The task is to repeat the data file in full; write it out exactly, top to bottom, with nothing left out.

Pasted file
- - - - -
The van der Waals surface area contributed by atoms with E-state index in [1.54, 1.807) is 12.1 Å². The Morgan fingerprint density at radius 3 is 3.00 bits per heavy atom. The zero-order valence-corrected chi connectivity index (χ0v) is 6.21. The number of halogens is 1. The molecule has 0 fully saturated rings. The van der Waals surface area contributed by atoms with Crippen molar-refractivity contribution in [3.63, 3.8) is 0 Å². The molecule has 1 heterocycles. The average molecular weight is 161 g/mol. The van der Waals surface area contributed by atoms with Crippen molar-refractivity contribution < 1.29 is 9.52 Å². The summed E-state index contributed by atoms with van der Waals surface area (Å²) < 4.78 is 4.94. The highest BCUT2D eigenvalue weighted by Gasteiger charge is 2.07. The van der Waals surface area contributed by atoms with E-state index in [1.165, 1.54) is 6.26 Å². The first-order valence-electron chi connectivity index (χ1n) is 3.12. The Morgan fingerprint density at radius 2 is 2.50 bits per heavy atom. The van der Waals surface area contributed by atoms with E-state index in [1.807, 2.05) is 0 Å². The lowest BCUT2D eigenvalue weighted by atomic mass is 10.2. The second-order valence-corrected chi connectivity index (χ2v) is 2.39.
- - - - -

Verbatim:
The van der Waals surface area contributed by atoms with E-state index in [1.54, 1.807) is 12.1 Å². The Morgan fingerprint density at radius 3 is 3.00 bits per heavy atom. The zero-order valence-corrected chi connectivity index (χ0v) is 6.21. The number of halogens is 1. The molecule has 0 fully saturated rings. The van der Waals surface area contributed by atoms with Crippen molar-refractivity contribution in [3.63, 3.8) is 0 Å². The molecule has 1 heterocycles. The average molecular weight is 161 g/mol. The van der Waals surface area contributed by atoms with Crippen molar-refractivity contribution < 1.29 is 9.52 Å². The summed E-state index contributed by atoms with van der Waals surface area (Å²) < 4.78 is 4.94. The highest BCUT2D eigenvalue weighted by Gasteiger charge is 2.07. The van der Waals surface area contributed by atoms with E-state index in [1.165, 1.54) is 6.26 Å². The first-order valence-electron chi connectivity index (χ1n) is 3.12. The Morgan fingerprint density at radius 2 is 2.50 bits per heavy atom. The van der Waals surface area contributed by atoms with E-state index in [1.807, 2.05) is 0 Å². The lowest BCUT2D eigenvalue weighted by atomic mass is 10.2. The second-order valence-corrected chi connectivity index (χ2v) is 2.39.